Abstract: Unusual occurrences at the end-of-life have been reported anecdotally over centuries yet have only recently attracted increased academic attention. Recent studies suggest commonality to end-of-life experiences (ELEs), which can be broadly categorized into six types. ELEs are relatively common, frequently occurring in terminally ill and palliative patients. They also reportedly have positive effects on the dying, facilitating more peaceful deaths. We present a case report of the death of a woman of Cook Island Maori and New Zealand Maori descent who died from cancer, as retrospectively reported by her husband. The case is interesting due to the number of ELEs occurring for the dying as well as significant others during the period leading up to, at the moment of, and after her death. The case is discussed in relation to previous findings on ELEs and resulting implications for enhancing understandings of the dying process and consciousness.
Date: Autumn 2015
Creator: Tassell-Matamua, Natasha A. & Steadman, Kate
Abstract: Spontaneous mediumship experiences (SMEs), in which living people are visited uninvited by discarnates -- deceased humans -- who ask the living person to convey a message to another living person, are considered a subtype of after-death communication and a potential aftereffect of near-death experiences. In this article, we describe two case studies based on semi-structured interviews in which two near-death experiencers described features and descriptions of their SMEs, positive and negative aspects associated with their SMEs, and related experiences including help-seeking behaviors. Implications for characterizing SMEs include differences in degree of spontaneity and types of discarnates and similarities in experiences of distress and number of SMEs.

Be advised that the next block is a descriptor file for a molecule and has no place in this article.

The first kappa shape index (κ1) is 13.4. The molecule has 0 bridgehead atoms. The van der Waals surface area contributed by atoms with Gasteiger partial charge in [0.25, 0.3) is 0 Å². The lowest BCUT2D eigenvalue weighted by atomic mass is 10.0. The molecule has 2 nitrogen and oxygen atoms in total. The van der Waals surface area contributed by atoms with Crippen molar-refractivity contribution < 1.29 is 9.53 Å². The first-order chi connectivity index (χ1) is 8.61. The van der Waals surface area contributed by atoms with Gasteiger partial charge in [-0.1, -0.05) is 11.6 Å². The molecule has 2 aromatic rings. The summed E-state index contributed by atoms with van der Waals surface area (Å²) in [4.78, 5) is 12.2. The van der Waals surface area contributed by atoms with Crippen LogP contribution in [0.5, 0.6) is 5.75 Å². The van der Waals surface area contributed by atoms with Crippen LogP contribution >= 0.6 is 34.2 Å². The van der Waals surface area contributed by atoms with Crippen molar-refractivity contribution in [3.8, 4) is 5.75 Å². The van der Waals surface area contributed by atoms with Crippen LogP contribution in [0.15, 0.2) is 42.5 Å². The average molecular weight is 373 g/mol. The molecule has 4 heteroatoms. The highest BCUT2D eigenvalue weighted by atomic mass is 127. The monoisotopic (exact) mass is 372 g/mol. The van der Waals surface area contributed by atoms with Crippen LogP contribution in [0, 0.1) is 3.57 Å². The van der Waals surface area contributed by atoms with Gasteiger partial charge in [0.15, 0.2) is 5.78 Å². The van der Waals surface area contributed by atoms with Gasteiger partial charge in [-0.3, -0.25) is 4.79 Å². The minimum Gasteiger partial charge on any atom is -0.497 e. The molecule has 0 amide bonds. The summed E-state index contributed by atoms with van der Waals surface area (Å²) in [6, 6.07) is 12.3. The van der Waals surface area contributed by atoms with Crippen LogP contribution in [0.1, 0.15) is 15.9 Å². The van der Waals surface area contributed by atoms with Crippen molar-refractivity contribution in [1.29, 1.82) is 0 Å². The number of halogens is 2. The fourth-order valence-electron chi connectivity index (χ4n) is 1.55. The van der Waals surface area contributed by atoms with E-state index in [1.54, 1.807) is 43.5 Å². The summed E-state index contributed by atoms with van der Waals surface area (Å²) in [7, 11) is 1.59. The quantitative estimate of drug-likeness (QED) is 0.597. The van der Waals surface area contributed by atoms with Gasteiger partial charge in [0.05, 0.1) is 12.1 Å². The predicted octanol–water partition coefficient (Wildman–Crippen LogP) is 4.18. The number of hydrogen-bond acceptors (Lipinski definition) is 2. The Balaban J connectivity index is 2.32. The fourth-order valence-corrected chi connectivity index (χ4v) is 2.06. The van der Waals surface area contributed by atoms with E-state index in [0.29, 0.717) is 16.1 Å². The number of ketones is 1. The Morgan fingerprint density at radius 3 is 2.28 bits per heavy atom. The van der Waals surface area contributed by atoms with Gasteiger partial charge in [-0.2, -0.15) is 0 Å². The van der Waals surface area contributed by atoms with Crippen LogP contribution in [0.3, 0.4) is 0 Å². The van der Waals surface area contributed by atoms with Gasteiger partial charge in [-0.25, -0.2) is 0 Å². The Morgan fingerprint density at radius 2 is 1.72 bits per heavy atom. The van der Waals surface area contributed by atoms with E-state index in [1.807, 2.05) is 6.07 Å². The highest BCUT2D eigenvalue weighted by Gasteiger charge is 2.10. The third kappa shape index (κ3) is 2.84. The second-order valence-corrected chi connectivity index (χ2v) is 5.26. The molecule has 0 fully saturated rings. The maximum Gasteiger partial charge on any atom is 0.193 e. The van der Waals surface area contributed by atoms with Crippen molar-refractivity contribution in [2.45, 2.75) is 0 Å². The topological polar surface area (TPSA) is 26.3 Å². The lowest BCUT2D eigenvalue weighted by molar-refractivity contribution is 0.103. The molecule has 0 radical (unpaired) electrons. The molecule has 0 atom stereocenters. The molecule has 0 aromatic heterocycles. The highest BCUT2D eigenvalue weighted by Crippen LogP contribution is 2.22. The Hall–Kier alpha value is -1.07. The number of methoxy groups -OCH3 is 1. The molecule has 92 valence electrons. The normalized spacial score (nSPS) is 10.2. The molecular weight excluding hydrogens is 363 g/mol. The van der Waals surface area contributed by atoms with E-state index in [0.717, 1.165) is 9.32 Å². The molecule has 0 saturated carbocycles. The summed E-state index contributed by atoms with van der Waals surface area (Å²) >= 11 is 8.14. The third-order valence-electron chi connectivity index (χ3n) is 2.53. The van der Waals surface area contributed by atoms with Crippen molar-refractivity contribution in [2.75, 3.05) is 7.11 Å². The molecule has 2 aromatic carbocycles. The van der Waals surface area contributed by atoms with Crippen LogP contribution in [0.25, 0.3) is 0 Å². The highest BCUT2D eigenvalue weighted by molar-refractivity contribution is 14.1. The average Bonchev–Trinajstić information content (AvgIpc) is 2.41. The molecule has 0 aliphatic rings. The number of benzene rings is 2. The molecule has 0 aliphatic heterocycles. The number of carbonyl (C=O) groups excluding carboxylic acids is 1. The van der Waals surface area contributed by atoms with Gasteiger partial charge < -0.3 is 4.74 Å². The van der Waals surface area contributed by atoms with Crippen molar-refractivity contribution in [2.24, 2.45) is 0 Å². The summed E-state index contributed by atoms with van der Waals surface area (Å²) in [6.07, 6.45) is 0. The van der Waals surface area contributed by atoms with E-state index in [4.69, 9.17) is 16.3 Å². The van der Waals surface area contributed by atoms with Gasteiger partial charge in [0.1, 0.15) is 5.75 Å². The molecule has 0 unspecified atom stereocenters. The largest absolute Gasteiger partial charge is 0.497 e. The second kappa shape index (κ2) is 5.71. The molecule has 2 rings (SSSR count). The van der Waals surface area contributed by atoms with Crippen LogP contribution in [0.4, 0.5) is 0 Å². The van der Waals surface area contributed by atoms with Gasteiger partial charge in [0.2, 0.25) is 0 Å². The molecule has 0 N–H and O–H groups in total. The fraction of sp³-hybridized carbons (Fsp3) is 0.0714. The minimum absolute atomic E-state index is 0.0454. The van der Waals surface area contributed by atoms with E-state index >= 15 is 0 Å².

Date: Autumn 2015
Creator: Foster, Ryan D.; Lee, Deborah & Duvall, Ann Grau
Partial abstract: In this article, we present a case study of an adult male who experienced both gravity induced loss of consciousness (G-LOC) as a Korean War aviation cadet, including narrowing of his visual field to a point of light and also two subsequent transpersonal experiences -- a near-death experience (NDE) and an after-death communication (ADC) -- that both included a tunnel-and-light feature. His Near-Death Experience Scale scores for each experience and his comparison of the qualia of these experiences provide unique evidence in the debate about the nature and likely origins of such experiences. These data place more weight on the argument that the tunnel and light in transpersonal experiences cannot reasonably be attributed to loss of oxygen in the brain.